THE ACADEMY MUSEUM OF MOTION PICTURES IS FINALLY HERE. WHAT’S SURE TO BE AN L.A. INSTITUTION OPENED ITS DOORS TO THE PUBLIC SEPT. 30. WE CATCH UP WITH BILL KRAMER, DIRECTOR AND PRESIDENT, WHO OVERSEES ALL ASPECTS OF THE SHINY NEW MUSEUM—FROM PHYSICAL DEVELOPMENT AND DESIGN TO FUNDRAISING AND CREATIVE DIRECTION.
The Academy Museum of Motion Pictures located on Miracle Mile
The Dolby Family Terrace is located atop the sphere building, offering exemplary views of the City of Angels
Museum Director and President Bill Kramer.
How did you first get involved with the entertainment industry? My background is in arts and culture nonprofit management and fundraising. I started that journey at Columbia University School of the Arts in the late ’90s, and from there I went on to Sundance where I was the first individual giving officer for the Sundance Institute, which was my first taste of being connected to entertainment and film industries. I was so grateful to see that I could navigate and work in an arts and culture environment, in a nonprofit environment, but one that furthered emerging voices, diverse voices in filmmaking, and Sundance really showed me that was possible. I’m a lifelong film history buff and film enthusiast so none of it feels like work to me; this is pure passion.
The 1,000-seat David Geffen Theater.
You raised $100 million in commitments for the project in the course of 10 months at the end of 2012. What changed that made people give this project more money? Having three great co-chairs really helped: Bob Iger, Annette Bening and Tom Hanks truly believed in the project, and Dawn Hudson, the CEO of the Academy, really had a vision—it was clear and that combination really helped. Having a location on the LACMA campus also helped us because it started positioning the project as something that was part of a larger collection of cultural institutions that really interested people. And [Italian architect] Renzo Piano was the best partner for us because he had designed other cultural institutions and had worked on other adaptive reuse projects and a lot of his early work helped us to really envision what was possible. I think a combination of all of those components made this feel much more relevant and much more real.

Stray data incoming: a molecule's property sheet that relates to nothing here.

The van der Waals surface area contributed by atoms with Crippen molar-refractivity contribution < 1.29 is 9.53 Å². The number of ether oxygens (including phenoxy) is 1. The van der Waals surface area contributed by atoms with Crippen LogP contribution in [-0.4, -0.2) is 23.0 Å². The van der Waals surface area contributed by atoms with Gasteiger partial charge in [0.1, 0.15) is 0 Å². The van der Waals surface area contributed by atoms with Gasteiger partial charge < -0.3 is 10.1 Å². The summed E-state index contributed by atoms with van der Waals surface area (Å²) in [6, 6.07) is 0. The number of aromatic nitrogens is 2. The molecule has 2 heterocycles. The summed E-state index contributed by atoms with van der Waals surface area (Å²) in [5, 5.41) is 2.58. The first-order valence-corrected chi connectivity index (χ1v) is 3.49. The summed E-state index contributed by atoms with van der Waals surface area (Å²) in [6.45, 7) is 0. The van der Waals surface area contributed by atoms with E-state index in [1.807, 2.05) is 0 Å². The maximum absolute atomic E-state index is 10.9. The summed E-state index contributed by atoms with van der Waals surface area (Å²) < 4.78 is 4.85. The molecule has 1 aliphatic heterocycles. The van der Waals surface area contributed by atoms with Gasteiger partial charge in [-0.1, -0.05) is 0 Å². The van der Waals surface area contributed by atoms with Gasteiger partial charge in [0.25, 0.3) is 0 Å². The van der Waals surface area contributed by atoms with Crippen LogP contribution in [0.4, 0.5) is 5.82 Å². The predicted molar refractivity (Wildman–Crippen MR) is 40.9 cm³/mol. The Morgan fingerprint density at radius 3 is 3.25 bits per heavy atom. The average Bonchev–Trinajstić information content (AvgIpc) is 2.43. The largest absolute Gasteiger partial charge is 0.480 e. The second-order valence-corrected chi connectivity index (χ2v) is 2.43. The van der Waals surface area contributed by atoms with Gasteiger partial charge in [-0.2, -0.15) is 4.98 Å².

Pedro Almodóvar collaborated with the museum on a powerful installation
Tell us about the exhibitions at the museum. Over the last two years, we’ve really rethought our core exhibitions to make it much more diverse and nimble and dynamic—celebratory but also very cleareyed about our past. We’re not afraid to have critical conversations about racism, homophobia, sexism in our film industry—we’re doing both, and I’m extremely excited to bring that collective work to the world. The galleries are absolutely gorgeous and dynamic, and very artist-centric, so you will see galleries that we co-curated with Pedro Almodóvar, Hildur Guðnadóttir, Spike Lee, Thelma Schoonmaker and Emmanuel Lubezki. I love bringing the work of our Academy members—some very well known to the public and some not as well known, but should be well known—to the world.
Visit the second floor to find an installation of significant movies and moviemakers
What are some of your favorite, must-see galleries? Spike Lee’s gallery walks you through his personal collection of film-related items and objects... connected to his films and films of artists who inspire him—Melvin Van Peebles, Rossellini, Martin Scorsese, De Sica—so you learn about film history through the lens of Spike Lee, which is historic and epic and exciting, and you’ll also learn about his movies and his moviemaking process, which is exciting. And with Pedro Almodóvar’s gallery, we worked very closely with him to create this dynamic space with 12 different short films, montages that he created that walk you through themes and influences in his movies so you feel like you’re walking through Pedro’s world through his lens. Working with Academy members and film artists to create these spaces has been such an incredible privilege and honor, and because of that you’re truly going to be seeing unique galleries and exhibitions that you cannot see elsewhere. Both of those galleries are part of our core exhibition.
How will you keep the content fresh? Over the last two years, as we’ve redeveloped the core exhibition, there have been many iterations where we’ve presented, taken notes, made changes, re-presented. … It’s not unlike film, a script development process. Thematically, the galleries will stay the same but the content will change over time. It’s designed in a way to bring in different stories. The core exhibition is called Stories of Cinema and there’s no one narrative around film history; we wanted to create a space to move different stories in and out of the spaces over time. We want people to continue to come back and learn more and more about filmmaking and film artists. And there are so many stories to tell.
Photography by: JWPICTURES/©ACADEMY MUSEUM FOUNDATION, HAROLD MINDEL, IWAN BAAN/©IWAN BAAN STUDIOS,